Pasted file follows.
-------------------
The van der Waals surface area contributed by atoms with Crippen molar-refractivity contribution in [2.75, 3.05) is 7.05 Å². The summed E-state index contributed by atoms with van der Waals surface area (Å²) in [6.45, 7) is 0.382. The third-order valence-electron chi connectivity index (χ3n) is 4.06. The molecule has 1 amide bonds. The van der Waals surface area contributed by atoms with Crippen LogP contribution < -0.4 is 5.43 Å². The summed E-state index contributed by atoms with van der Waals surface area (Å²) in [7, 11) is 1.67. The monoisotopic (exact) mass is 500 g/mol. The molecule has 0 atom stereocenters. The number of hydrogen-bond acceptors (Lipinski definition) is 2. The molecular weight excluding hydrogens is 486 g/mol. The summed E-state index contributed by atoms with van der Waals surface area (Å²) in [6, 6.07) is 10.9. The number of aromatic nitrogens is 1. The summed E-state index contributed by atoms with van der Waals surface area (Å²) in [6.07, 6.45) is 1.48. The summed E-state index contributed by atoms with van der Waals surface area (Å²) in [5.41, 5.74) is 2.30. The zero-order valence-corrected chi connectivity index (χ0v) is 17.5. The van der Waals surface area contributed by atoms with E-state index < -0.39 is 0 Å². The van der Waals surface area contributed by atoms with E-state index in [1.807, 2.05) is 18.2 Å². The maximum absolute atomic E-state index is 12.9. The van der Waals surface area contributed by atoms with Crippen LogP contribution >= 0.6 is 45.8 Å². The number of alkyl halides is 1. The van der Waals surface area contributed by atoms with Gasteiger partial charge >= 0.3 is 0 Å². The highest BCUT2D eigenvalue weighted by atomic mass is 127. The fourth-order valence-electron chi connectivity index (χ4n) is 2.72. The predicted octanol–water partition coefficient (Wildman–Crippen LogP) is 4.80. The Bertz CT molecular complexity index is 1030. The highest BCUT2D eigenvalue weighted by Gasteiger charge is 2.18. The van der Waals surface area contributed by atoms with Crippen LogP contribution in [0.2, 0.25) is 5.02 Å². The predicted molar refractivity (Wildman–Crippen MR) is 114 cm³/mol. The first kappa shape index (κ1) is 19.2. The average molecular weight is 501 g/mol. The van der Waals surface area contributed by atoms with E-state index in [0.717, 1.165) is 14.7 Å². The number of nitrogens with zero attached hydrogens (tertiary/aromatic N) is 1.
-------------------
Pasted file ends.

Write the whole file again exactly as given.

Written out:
The van der Waals surface area contributed by atoms with Crippen molar-refractivity contribution in [2.75, 3.05) is 7.05 Å². The summed E-state index contributed by atoms with van der Waals surface area (Å²) in [6.45, 7) is 0.382. The third-order valence-electron chi connectivity index (χ3n) is 4.06. The molecule has 1 amide bonds. The van der Waals surface area contributed by atoms with Crippen LogP contribution < -0.4 is 5.43 Å². The summed E-state index contributed by atoms with van der Waals surface area (Å²) in [7, 11) is 1.67. The monoisotopic (exact) mass is 500 g/mol. The molecule has 0 atom stereocenters. The number of hydrogen-bond acceptors (Lipinski definition) is 2. The molecular weight excluding hydrogens is 486 g/mol. The summed E-state index contributed by atoms with van der Waals surface area (Å²) in [6, 6.07) is 10.9. The number of aromatic nitrogens is 1. The summed E-state index contributed by atoms with van der Waals surface area (Å²) in [6.07, 6.45) is 1.48. The summed E-state index contributed by atoms with van der Waals surface area (Å²) in [5.41, 5.74) is 2.30. The zero-order valence-corrected chi connectivity index (χ0v) is 17.5. The van der Waals surface area contributed by atoms with E-state index < -0.39 is 0 Å². The van der Waals surface area contributed by atoms with E-state index in [1.807, 2.05) is 18.2 Å². The maximum absolute atomic E-state index is 12.9. The van der Waals surface area contributed by atoms with Crippen LogP contribution >= 0.6 is 45.8 Å². The number of alkyl halides is 1. The van der Waals surface area contributed by atoms with Gasteiger partial charge >= 0.3 is 0 Å². The highest BCUT2D eigenvalue weighted by atomic mass is 127. The fourth-order valence-electron chi connectivity index (χ4n) is 2.72. The predicted octanol–water partition coefficient (Wildman–Crippen LogP) is 4.80. The Bertz CT molecular complexity index is 1030. The highest BCUT2D eigenvalue weighted by Gasteiger charge is 2.18. The van der Waals surface area contributed by atoms with Crippen LogP contribution in [0.2, 0.25) is 5.02 Å². The predicted molar refractivity (Wildman–Crippen MR) is 114 cm³/mol. The first kappa shape index (κ1) is 19.2. The average molecular weight is 501 g/mol. The van der Waals surface area contributed by atoms with E-state index in [0.717, 1.165) is 14.7 Å². The number of nitrogens with zero attached hydrogens (tertiary/aromatic N) is 1.